Rethinking the life and presidency of Ulysses S. Grant

The Ulysses S. Grant Memorial on the National Mall in Washington, D.C. (iStock)

Recent years have brought a chorus of voices seeking to correct the image of Ulysses S. Grant as a business failure, a drunk forced out of the army at the end of the Mexican-American War, a Civil War general who butchered both Northern and Southern troops and, ultimately, a failed president who presided over the most corrupt regime in our history. Pulitzer Prize-winning historian and biographer Ron Chernow is the most recent of Grant biographers seeking to correct the record.

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Grantby Ron Chernow

Penguin Press. 1104p $40

His doorstopper of a biography (1,200 pages) will entertain the general reader and challenge the historian. Among the many aspects of Grant’s life he considers, three stand out in Chernow’s account: Grant’s alcoholism, his military career and his presidency.

As regards his alcoholism, Chernow consulted with his own brother, a medical doctor, and concluded that Grant was a lifelong alcoholic, a solitary drinker who went off onto prolonged binges. But the author agrees with the renowned Civil War historian Shelby Foote, who in Ken Burns’ Civil War documentary claimed that Grant controlled his drinking whenever a major battle was to be fought.

After President Abraham Lincoln had fired five generals, all of whom failed to capture Robert E. Lee on the Eastern front in the Civil War, he appointed Grant the commander of the army. Grant waged successful campaigns in the West, through the states of Tennessee and Mississippi, but his capture of Vicksburg was a turning point in the war. Historians question the high losses that Grant’s troops absorbed, but Grant was a better strategist than Lee. He had the numbers and he knew how to win.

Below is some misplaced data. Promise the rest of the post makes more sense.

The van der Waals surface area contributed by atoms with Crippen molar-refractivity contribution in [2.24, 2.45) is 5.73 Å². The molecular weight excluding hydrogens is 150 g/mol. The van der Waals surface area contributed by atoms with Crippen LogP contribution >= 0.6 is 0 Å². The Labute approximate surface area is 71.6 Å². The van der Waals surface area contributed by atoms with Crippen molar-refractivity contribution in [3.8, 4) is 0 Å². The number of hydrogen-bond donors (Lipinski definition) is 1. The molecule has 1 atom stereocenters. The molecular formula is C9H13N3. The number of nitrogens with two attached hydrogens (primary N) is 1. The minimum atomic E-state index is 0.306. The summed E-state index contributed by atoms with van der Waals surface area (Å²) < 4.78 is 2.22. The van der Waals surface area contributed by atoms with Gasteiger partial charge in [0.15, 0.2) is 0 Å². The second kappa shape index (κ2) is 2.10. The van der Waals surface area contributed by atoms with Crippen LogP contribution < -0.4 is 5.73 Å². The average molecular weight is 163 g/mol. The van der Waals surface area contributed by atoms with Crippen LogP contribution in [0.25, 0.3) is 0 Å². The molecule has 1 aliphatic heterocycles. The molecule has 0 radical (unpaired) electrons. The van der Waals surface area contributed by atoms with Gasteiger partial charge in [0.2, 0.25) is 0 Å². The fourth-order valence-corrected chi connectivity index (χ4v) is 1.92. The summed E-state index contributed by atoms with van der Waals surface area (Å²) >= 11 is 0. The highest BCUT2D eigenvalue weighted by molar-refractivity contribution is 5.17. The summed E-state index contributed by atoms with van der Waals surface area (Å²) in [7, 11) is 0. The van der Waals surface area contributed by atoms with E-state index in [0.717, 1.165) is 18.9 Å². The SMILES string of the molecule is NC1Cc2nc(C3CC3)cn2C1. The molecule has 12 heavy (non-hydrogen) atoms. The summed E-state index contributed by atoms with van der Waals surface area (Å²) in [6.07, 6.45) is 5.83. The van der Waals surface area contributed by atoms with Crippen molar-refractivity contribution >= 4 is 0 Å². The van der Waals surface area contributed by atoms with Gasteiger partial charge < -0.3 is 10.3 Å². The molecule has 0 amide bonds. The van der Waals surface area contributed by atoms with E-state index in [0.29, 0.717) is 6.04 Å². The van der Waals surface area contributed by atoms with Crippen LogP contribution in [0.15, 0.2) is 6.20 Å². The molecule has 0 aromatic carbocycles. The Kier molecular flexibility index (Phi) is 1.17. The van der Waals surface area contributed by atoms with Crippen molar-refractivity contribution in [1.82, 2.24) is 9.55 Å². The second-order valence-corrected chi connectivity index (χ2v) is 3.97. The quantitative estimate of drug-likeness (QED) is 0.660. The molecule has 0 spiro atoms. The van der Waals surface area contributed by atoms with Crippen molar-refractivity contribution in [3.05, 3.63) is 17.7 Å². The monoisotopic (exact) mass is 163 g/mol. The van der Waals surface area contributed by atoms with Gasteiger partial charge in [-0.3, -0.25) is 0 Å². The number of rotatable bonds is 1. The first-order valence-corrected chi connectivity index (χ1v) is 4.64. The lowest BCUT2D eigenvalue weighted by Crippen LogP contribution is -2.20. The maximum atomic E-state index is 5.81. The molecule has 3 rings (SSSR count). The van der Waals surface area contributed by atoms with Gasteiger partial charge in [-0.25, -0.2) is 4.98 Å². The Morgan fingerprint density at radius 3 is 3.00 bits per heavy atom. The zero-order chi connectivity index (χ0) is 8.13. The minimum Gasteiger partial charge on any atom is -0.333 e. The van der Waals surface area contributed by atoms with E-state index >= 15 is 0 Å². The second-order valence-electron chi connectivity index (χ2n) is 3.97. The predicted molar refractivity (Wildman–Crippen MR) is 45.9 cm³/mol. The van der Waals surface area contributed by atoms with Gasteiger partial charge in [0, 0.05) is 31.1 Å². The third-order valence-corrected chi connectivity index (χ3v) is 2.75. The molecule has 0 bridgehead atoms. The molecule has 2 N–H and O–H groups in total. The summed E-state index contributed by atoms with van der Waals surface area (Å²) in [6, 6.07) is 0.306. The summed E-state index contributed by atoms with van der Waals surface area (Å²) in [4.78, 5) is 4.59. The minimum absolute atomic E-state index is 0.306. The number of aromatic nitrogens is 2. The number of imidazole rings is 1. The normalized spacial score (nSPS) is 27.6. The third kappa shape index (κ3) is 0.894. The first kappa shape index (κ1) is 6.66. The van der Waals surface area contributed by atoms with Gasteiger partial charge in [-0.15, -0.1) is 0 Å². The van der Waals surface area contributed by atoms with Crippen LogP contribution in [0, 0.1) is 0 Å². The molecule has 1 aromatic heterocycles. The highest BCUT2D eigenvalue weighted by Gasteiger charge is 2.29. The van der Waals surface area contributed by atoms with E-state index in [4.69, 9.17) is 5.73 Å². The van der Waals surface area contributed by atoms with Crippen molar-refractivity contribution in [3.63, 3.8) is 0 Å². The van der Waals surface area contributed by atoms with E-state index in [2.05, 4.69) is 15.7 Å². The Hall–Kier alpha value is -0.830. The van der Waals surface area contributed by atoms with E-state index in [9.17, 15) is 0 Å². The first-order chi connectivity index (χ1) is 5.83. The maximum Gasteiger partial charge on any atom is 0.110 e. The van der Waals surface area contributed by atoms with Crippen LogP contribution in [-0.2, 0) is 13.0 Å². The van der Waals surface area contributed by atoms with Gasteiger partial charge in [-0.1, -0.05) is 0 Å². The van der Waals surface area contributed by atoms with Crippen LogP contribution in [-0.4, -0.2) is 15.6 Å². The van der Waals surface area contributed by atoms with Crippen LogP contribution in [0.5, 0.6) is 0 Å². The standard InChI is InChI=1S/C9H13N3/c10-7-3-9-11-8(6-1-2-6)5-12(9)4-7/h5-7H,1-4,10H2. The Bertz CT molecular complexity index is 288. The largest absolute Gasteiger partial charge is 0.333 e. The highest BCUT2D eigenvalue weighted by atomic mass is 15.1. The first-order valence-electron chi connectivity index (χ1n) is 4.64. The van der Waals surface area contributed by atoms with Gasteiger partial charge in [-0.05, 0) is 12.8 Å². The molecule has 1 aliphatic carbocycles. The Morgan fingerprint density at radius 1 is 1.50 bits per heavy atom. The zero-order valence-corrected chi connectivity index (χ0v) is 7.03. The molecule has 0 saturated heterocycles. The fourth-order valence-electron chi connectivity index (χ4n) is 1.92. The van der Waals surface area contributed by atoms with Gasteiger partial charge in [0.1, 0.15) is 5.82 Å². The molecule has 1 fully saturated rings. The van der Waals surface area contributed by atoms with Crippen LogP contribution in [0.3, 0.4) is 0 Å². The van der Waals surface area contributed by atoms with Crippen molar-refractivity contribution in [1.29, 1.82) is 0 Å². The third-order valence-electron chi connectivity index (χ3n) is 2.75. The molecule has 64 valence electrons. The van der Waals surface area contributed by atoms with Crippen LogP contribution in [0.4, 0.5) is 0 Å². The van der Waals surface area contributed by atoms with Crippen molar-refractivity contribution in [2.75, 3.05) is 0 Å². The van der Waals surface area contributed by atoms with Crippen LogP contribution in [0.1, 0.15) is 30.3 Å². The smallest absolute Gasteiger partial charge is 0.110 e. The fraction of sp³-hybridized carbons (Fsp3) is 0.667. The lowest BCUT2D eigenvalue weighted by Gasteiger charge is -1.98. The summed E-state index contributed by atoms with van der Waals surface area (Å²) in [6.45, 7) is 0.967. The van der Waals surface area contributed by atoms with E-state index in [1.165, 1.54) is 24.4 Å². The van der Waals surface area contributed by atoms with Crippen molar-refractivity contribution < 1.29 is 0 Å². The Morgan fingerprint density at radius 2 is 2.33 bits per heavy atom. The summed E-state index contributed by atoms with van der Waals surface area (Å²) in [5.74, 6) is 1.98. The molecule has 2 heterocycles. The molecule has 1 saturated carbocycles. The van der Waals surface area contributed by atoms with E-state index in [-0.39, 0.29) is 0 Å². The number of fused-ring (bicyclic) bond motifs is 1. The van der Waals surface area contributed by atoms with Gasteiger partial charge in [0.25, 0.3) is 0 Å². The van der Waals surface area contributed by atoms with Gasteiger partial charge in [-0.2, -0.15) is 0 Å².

Chernow also tries to correct the record on the Grant presidency. Grant has been called inept, lazy and totally lacking in political skills. It is true that several of Grant's cabinet members participated in schemes to bilk the railroads, take advantage of Native Americans, exploit the whiskey tax for their own gain and corner the gold market. Though his brother-in-law was involved, Grant was himself free of all corrupt charges. Ironically, Grant himself was a victim of a Ponzi scheme. Dying of throat cancer and worth $80, he wrote his famous memoirs to support his wife.

Only recently have historians recognized the accomplishments of the presidency of Ulysses S. Grant.

Only recently, Chernow notes, have historians recognized the accomplishments of the Grant presidency. Grant tried to enforce the goals of Reconstruction in the Southern states when he sent federal troops into South Carolina to attack the KKK, and upheld the Fifteenth Amendment which gave African American men the right to vote. On the northern border, the diplomatic efforts of Secretary of State Hamilton Fish firmed up the friendly relations between the United States and Canada which have lasted into the present day.

Consequently, surveys ranking presidents no longer place Grant at the bottom. A recent survey of American historians ranked Grant as 22, in the middle of the pack. Not a bad comeback for a failed farmer and bankrupt businessman at the age of 38 on the eve of the Civil War. For Grant, history has finally decided to be kind.

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Andrew Strada
8 months ago

And then there is this:
General Order No. 11 was the title of an order issued by Major-General Ulysses S. Grant on December 17, 1862, during the American Civil War. It ordered the expulsion of all Jews in his military district, comprising areas of Tennessee, Mississippi, and Kentucky. The order was issued as part of a Union campaign against a black market in Southern cotton, which Grant thought was being run "mostly by Jews and other unprincipled traders."[1] In the war-zone, the United States licensed traders through the United States Army, which created a market for unlicensed ones. Union military commanders in the South were responsible for administering the trade licenses and trying to control the black market in Southern cotton, as well as for conducting the war. Grant issued the order in an effort to reduce corruption.

Following protests from Jewish community leaders and an outcry by members of Congress and the press, President Abraham Lincoln revoked the General Order on January 4, 1863. During his campaign for the presidency in 1868, Grant infamously claimed that he had issued the order without prejudice against Jews, but as a way to address a problem that “certain Jews had caused.”[2]

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